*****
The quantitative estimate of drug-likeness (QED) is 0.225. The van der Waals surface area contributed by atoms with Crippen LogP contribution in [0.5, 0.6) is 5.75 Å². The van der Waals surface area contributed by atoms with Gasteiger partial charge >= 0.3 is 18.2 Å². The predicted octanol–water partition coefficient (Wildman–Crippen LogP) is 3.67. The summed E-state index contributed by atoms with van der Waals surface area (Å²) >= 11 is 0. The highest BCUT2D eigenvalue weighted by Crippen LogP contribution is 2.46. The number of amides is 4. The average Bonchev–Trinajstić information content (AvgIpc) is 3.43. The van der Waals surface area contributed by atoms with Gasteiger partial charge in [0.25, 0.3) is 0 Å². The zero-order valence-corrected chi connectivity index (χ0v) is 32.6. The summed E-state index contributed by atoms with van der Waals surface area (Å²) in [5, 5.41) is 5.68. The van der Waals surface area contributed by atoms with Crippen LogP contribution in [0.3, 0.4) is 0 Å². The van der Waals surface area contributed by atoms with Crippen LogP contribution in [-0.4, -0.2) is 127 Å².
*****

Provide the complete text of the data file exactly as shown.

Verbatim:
The quantitative estimate of drug-likeness (QED) is 0.225. The van der Waals surface area contributed by atoms with Crippen LogP contribution in [0.5, 0.6) is 5.75 Å². The van der Waals surface area contributed by atoms with Gasteiger partial charge >= 0.3 is 18.2 Å². The predicted octanol–water partition coefficient (Wildman–Crippen LogP) is 3.67. The summed E-state index contributed by atoms with van der Waals surface area (Å²) >= 11 is 0. The highest BCUT2D eigenvalue weighted by Crippen LogP contribution is 2.46. The number of amides is 4. The average Bonchev–Trinajstić information content (AvgIpc) is 3.43. The van der Waals surface area contributed by atoms with Gasteiger partial charge in [0.25, 0.3) is 0 Å². The zero-order valence-corrected chi connectivity index (χ0v) is 32.6. The summed E-state index contributed by atoms with van der Waals surface area (Å²) in [5, 5.41) is 5.68. The van der Waals surface area contributed by atoms with Crippen LogP contribution in [0.3, 0.4) is 0 Å². The van der Waals surface area contributed by atoms with Crippen LogP contribution in [-0.4, -0.2) is 127 Å².